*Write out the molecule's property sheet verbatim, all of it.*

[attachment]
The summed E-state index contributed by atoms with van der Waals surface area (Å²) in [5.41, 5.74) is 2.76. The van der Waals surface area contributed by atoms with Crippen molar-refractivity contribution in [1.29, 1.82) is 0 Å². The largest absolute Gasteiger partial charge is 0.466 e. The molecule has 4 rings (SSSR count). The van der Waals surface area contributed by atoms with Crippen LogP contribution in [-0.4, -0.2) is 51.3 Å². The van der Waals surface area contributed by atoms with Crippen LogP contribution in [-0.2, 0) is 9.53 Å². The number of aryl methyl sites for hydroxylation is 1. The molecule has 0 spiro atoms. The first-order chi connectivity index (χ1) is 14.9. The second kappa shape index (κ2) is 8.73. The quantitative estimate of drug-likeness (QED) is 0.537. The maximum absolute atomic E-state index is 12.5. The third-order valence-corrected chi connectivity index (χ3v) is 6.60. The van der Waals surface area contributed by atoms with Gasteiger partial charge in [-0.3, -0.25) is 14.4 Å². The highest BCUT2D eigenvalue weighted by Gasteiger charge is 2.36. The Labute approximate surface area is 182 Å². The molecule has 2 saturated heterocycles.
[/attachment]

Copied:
The summed E-state index contributed by atoms with van der Waals surface area (Å²) in [5.41, 5.74) is 2.76. The van der Waals surface area contributed by atoms with Crippen molar-refractivity contribution in [1.29, 1.82) is 0 Å². The largest absolute Gasteiger partial charge is 0.466 e. The molecule has 4 rings (SSSR count). The van der Waals surface area contributed by atoms with Crippen LogP contribution in [-0.4, -0.2) is 51.3 Å². The van der Waals surface area contributed by atoms with Crippen LogP contribution in [-0.2, 0) is 9.53 Å². The number of aryl methyl sites for hydroxylation is 1. The molecule has 0 spiro atoms. The first-order chi connectivity index (χ1) is 14.9. The second kappa shape index (κ2) is 8.73. The quantitative estimate of drug-likeness (QED) is 0.537. The maximum absolute atomic E-state index is 12.5. The third-order valence-corrected chi connectivity index (χ3v) is 6.60. The van der Waals surface area contributed by atoms with Gasteiger partial charge in [-0.3, -0.25) is 14.4 Å². The highest BCUT2D eigenvalue weighted by Gasteiger charge is 2.36. The Labute approximate surface area is 182 Å². The molecule has 2 saturated heterocycles.